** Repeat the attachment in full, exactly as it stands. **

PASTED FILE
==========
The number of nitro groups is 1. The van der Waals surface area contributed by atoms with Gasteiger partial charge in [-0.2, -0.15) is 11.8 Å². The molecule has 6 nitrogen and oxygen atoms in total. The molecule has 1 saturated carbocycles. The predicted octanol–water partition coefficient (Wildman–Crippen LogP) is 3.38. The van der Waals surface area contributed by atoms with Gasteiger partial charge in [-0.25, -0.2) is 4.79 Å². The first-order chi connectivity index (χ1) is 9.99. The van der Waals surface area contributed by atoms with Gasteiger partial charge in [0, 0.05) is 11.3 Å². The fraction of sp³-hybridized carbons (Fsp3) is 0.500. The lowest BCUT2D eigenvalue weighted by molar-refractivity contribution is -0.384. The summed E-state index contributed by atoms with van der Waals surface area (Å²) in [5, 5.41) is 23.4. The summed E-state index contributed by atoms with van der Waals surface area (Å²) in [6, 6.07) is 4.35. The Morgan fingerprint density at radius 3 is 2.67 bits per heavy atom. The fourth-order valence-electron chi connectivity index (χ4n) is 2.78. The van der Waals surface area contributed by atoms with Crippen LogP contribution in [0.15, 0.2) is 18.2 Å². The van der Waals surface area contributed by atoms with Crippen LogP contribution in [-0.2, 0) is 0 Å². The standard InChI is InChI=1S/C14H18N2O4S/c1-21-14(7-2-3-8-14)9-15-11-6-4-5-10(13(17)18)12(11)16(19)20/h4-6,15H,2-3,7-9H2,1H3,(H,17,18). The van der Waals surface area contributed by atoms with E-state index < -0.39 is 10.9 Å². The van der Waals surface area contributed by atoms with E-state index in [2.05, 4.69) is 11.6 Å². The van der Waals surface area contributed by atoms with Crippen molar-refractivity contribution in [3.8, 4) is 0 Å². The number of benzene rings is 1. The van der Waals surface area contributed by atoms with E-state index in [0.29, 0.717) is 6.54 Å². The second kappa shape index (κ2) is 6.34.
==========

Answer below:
The number of nitro groups is 1. The van der Waals surface area contributed by atoms with Gasteiger partial charge in [-0.2, -0.15) is 11.8 Å². The molecule has 6 nitrogen and oxygen atoms in total. The molecule has 1 saturated carbocycles. The predicted octanol–water partition coefficient (Wildman–Crippen LogP) is 3.38. The van der Waals surface area contributed by atoms with Gasteiger partial charge in [-0.25, -0.2) is 4.79 Å². The first-order chi connectivity index (χ1) is 9.99. The van der Waals surface area contributed by atoms with Gasteiger partial charge in [0, 0.05) is 11.3 Å². The fraction of sp³-hybridized carbons (Fsp3) is 0.500. The lowest BCUT2D eigenvalue weighted by molar-refractivity contribution is -0.384. The summed E-state index contributed by atoms with van der Waals surface area (Å²) in [5, 5.41) is 23.4. The summed E-state index contributed by atoms with van der Waals surface area (Å²) in [6, 6.07) is 4.35. The Morgan fingerprint density at radius 3 is 2.67 bits per heavy atom. The fourth-order valence-electron chi connectivity index (χ4n) is 2.78. The van der Waals surface area contributed by atoms with Crippen LogP contribution in [0.15, 0.2) is 18.2 Å². The van der Waals surface area contributed by atoms with Crippen LogP contribution in [-0.2, 0) is 0 Å². The standard InChI is InChI=1S/C14H18N2O4S/c1-21-14(7-2-3-8-14)9-15-11-6-4-5-10(13(17)18)12(11)16(19)20/h4-6,15H,2-3,7-9H2,1H3,(H,17,18). The van der Waals surface area contributed by atoms with E-state index < -0.39 is 10.9 Å². The van der Waals surface area contributed by atoms with E-state index in [2.05, 4.69) is 11.6 Å². The van der Waals surface area contributed by atoms with Crippen molar-refractivity contribution in [3.8, 4) is 0 Å². The number of benzene rings is 1. The van der Waals surface area contributed by atoms with E-state index in [0.29, 0.717) is 6.54 Å². The second kappa shape index (κ2) is 6.34.